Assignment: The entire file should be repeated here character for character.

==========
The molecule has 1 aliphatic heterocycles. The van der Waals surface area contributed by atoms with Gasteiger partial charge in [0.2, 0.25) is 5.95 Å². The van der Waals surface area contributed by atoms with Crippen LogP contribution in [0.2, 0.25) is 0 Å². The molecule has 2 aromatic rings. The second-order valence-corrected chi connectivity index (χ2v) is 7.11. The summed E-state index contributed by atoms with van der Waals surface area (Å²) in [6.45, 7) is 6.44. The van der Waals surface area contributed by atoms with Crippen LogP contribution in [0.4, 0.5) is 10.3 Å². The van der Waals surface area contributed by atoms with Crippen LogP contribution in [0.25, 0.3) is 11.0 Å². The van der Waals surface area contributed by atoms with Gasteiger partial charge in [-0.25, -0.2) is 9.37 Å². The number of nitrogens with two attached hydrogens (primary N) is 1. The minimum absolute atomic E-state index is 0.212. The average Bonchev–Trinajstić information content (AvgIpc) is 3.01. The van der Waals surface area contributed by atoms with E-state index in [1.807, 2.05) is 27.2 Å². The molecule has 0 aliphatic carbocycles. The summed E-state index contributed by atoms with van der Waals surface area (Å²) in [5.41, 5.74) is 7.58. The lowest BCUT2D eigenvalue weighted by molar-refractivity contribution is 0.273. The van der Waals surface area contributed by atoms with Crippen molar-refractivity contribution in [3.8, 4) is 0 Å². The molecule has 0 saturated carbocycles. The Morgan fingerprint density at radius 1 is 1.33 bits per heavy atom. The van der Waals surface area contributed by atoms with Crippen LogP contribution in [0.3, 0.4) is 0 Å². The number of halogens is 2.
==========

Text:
The molecule has 1 aliphatic heterocycles. The van der Waals surface area contributed by atoms with Gasteiger partial charge in [0.2, 0.25) is 5.95 Å². The van der Waals surface area contributed by atoms with Crippen LogP contribution in [0.2, 0.25) is 0 Å². The molecule has 2 aromatic rings. The second-order valence-corrected chi connectivity index (χ2v) is 7.11. The summed E-state index contributed by atoms with van der Waals surface area (Å²) in [6.45, 7) is 6.44. The van der Waals surface area contributed by atoms with Crippen LogP contribution in [0.4, 0.5) is 10.3 Å². The van der Waals surface area contributed by atoms with Crippen LogP contribution in [0.25, 0.3) is 11.0 Å². The van der Waals surface area contributed by atoms with Gasteiger partial charge in [-0.25, -0.2) is 9.37 Å². The number of nitrogens with two attached hydrogens (primary N) is 1. The minimum absolute atomic E-state index is 0.212. The average Bonchev–Trinajstić information content (AvgIpc) is 3.01. The van der Waals surface area contributed by atoms with E-state index in [1.807, 2.05) is 27.2 Å². The molecule has 0 aliphatic carbocycles. The summed E-state index contributed by atoms with van der Waals surface area (Å²) in [5.41, 5.74) is 7.58. The lowest BCUT2D eigenvalue weighted by molar-refractivity contribution is 0.273. The van der Waals surface area contributed by atoms with Crippen molar-refractivity contribution in [3.8, 4) is 0 Å². The molecule has 0 saturated carbocycles. The Morgan fingerprint density at radius 1 is 1.33 bits per heavy atom. The van der Waals surface area contributed by atoms with Crippen LogP contribution in [0.3, 0.4) is 0 Å². The number of halogens is 2.